Samuel Turner, Considerations upon the agriculture, commerce, and manufactures of the British Empire, 1822, p. 51. Cf. also, to the same effect, Thomas Tooke, History of prices, II (1838), 108. In an earlier publication, Turner had argued that there was no way in which the Bank could replenish its then depleted gold reserves except by purchase of gold at the market price with new issues of paper, thus further raising the premium on gold. (Samuel Turner, A letter ... with reference to the expediency of the resumption of cash payments, 2d ed., 1819. p. 76.)
Early in 1822 the Bank resisted pressure from the government to reduce its discount rate. Turner denied that the Bank in refusing to lower its discount rate below its traditional level of 5 per cent was promoting deflation. The fact that the market rate at the time was only 4 per cent proved, he thought, that there was no shortage of circulating medium. (Considerations, p. 52) Ricardo also held that the Bank was not to be criticized for not lowering its discount rate. Ricardo apparently thought that open market operations in public securities were the proper means of regulating the amount of the Bank's note circulation. (See infra, p. 258.) The Bank rate of discount, he claimed, should always be kept equal with the market rate, and he apparently did not believe that a deviation of the Bank rate from the market rate, or of the Bank of England rate from that of the Banque de France, could affect the volume of circulation, the price level, or the international movement of gold. (Protection to agriculture , Works, p. 474.) On June 20, 1822, however, the Bank finally gave way to parliamentary pressure and lowered its rate to 4 per cent, the first change in its rate since 1773.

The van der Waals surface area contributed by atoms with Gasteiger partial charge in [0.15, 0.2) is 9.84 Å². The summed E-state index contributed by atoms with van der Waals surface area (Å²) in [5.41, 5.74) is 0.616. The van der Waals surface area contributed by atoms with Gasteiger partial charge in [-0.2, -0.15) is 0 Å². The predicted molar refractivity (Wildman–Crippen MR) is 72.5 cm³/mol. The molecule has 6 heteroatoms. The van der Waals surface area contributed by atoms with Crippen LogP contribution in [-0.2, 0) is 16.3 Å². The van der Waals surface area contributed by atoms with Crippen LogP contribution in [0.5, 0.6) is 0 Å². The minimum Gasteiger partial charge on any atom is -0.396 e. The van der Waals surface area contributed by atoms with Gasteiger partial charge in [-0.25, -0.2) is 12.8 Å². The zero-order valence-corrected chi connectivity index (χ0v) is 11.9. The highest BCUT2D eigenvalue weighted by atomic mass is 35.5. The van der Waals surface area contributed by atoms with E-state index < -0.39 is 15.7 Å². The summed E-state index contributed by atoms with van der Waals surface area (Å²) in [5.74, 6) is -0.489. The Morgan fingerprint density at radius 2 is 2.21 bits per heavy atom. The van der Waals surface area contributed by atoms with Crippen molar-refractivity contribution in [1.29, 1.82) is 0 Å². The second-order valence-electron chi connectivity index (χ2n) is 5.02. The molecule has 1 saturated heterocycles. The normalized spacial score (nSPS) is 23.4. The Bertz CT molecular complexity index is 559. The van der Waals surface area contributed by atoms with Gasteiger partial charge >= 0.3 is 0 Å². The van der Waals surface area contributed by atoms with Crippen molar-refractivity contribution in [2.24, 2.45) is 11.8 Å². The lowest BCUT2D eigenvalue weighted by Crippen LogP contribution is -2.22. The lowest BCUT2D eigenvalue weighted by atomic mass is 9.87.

Letter to Lord Hamilton, 1823, p. 41.
Cf. Hansard, Parliamentary debates, Ist series, XL (May 24, 1819), 687 ff.
This was temporarily repealed in 1822, and finally reenacted in 1826, to take full effect in 1829.
Cf. T. Joplin, An analysis and history of the currency question, 1832, p. 65: “Its existence had been forgotten, and was as unknown to the Ministers as to any other party. This is the only interpretation of the transaction ... that can be given to it.”
Cf. the memorandum of Huskisson to Lord Liverpool, Feb. 4, 1819, in C. D. Yonge, The life and administration of Robert Banks, second carl of Liverpool, 1868, II, 382–83.
Letter to Lord Hamilton, 1823, p. 36.
Cf. Tooke, History of prices, II (1838), 131–43; McCulloch, Historical sketch of the Bank of England, 1831, pp. 26–27.